Being mindful, present, and responsive to the call of inspiration, I’ve found to be a major contributor in my journey to becoming a fully formed, more prolific creative. I would, maybe, even venture, that they go hand-in-hand. Mindfulness is creativity. 

A powerful quote about being brave storytellers in our lives struck a chord with me. So, I’ll leave a little piece of this inspiration right here…

You already know so much more than you think you know. You are not finished; you are merely ready. After a certain age, no matter how you’ve been spending your time, you have very likely earned a doctorate in living. If you’re still here–if you have survived this long–it is because you know things. We need you to reveal to us what you know, what you have learned, what you have seen and felt. If you are older, chances are strong that you may already possess absolutely everything you need to live a more creative life–except the confidence to actually do your work. But we need you to do your work.

 

The Mindful Act of Being Soothed

The yin yang symbol has been popularized and stylized over time but I will be the first to admit that I didn’t know much about its’ real meaning. So, I decided to do a little research, beyond being the cool accessory to wear in the 90’s.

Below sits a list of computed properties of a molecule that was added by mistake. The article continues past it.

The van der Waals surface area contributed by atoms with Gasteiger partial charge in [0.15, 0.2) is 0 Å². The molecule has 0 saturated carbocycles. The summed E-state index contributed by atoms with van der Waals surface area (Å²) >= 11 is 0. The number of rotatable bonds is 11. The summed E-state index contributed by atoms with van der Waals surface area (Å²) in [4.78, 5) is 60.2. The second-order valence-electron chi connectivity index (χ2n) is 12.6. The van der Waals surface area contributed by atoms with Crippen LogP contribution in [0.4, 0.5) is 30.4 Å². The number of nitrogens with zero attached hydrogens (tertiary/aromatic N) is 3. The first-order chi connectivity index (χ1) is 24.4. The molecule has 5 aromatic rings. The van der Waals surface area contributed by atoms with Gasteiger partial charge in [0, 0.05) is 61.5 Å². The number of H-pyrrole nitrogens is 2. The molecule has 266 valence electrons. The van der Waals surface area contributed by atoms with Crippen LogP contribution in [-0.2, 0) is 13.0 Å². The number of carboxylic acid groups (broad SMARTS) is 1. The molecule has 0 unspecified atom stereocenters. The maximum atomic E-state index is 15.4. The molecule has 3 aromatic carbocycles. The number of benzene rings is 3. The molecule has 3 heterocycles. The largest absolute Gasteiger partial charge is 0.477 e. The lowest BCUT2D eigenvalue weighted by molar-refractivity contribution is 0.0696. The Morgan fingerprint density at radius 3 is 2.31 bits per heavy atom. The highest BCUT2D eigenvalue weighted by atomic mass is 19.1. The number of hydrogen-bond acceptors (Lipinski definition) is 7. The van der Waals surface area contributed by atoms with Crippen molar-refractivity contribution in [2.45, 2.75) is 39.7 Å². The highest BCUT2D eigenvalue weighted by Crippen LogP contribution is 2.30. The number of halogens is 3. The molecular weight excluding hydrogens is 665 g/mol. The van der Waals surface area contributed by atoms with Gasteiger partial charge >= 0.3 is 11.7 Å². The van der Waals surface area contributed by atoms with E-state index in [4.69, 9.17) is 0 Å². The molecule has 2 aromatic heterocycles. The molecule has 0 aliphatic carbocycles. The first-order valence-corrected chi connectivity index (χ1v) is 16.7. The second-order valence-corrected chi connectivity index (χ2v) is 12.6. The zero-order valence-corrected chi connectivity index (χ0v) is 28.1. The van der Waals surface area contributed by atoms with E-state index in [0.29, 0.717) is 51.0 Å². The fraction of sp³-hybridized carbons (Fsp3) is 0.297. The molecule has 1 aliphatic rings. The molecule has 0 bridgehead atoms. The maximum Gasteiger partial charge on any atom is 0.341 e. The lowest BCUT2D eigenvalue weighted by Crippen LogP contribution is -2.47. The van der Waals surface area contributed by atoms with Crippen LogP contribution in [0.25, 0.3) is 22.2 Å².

The yin yang is meant to provoke and appreciate balance in life. Complementary, interdependent, pushing and pulling of polarized forces. The yin can mean a variety of things but one in particular is its’ exemplification of feminine energy–the nurturing and nourishing side of life (think: gentle and kind-like). And, subsequently the yang representing masculine energy (think: strong and controlling). The idea is a true balance of these two opposing forces for a holistic approach in life. 

Recently, it was brought to my attention that most of my life (my work, the types of exercise I do, how I make decisions, how I socialize, etc.) are very yang in nature. And, that I need to work on balancing with more yin.

So, she asked me, “what are things that are soothing to you?” 

I looked at this person like they had three heads. Wait, what? Soothing? Like…I’m a baby?

Truth: I’m not a person who relaxes easily (see: creation of this blog and most recent blog post).  So, I’ve had to ruminate and marinate and turn this question over and over again in my mind. And here’s what I have so far of things that soothe me wholeheartedly: 

A hot water bottle on my belly.

The feel of the sun on my skin.

The rocking motion of a perfectly creaking rocking chair.

The softness of a well-loved blanket.

The loud ticking of the second-hand on a clock.

The first notes of my favorite songs.

Deafening rainfall in a quiet room.

Slipping into my well-worn sweatpants at the end of a long day (can I get an Amen on this one?)

I realized this: I take the things that “soothe” me completely for granted. Perhaps a different way to practice mindfulness–to take a step back and bask in the act of being soothed.